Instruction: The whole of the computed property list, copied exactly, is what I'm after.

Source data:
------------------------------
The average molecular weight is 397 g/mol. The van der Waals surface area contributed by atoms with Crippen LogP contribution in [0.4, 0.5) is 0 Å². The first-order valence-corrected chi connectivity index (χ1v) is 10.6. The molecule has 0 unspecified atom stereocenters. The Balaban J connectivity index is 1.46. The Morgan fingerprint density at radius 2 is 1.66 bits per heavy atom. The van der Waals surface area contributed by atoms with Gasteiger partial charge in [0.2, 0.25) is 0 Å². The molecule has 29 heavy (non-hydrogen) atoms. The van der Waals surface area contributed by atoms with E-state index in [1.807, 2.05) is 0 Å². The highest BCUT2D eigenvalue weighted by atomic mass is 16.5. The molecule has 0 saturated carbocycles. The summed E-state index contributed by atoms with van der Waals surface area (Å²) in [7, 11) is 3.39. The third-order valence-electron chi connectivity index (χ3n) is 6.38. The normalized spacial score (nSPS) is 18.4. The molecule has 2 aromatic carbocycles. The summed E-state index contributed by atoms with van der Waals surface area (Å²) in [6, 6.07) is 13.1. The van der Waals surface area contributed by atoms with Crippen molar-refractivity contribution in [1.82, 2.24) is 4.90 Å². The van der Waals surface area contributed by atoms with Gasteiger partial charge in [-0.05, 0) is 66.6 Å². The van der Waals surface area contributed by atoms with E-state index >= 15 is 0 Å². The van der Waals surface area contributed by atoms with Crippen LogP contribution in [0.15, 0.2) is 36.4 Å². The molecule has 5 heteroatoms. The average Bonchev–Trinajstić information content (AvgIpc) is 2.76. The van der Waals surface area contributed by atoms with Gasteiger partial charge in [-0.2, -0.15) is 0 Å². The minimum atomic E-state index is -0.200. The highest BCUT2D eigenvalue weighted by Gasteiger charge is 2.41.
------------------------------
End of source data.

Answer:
The average molecular weight is 397 g/mol. The van der Waals surface area contributed by atoms with Crippen LogP contribution in [0.4, 0.5) is 0 Å². The first-order valence-corrected chi connectivity index (χ1v) is 10.6. The molecule has 0 unspecified atom stereocenters. The Balaban J connectivity index is 1.46. The Morgan fingerprint density at radius 2 is 1.66 bits per heavy atom. The van der Waals surface area contributed by atoms with Gasteiger partial charge in [0.2, 0.25) is 0 Å². The molecule has 29 heavy (non-hydrogen) atoms. The van der Waals surface area contributed by atoms with E-state index in [1.807, 2.05) is 0 Å². The highest BCUT2D eigenvalue weighted by atomic mass is 16.5. The molecule has 0 saturated carbocycles. The summed E-state index contributed by atoms with van der Waals surface area (Å²) in [7, 11) is 3.39. The third-order valence-electron chi connectivity index (χ3n) is 6.38. The normalized spacial score (nSPS) is 18.4. The molecule has 2 aromatic carbocycles. The summed E-state index contributed by atoms with van der Waals surface area (Å²) in [6, 6.07) is 13.1. The van der Waals surface area contributed by atoms with Crippen molar-refractivity contribution in [1.82, 2.24) is 4.90 Å². The van der Waals surface area contributed by atoms with Gasteiger partial charge in [-0.05, 0) is 66.6 Å². The van der Waals surface area contributed by atoms with E-state index >= 15 is 0 Å². The van der Waals surface area contributed by atoms with Crippen LogP contribution in [0.15, 0.2) is 36.4 Å². The molecule has 5 heteroatoms. The average Bonchev–Trinajstić information content (AvgIpc) is 2.76. The van der Waals surface area contributed by atoms with Gasteiger partial charge in [-0.2, -0.15) is 0 Å². The minimum atomic E-state index is -0.200. The highest BCUT2D eigenvalue weighted by Gasteiger charge is 2.41.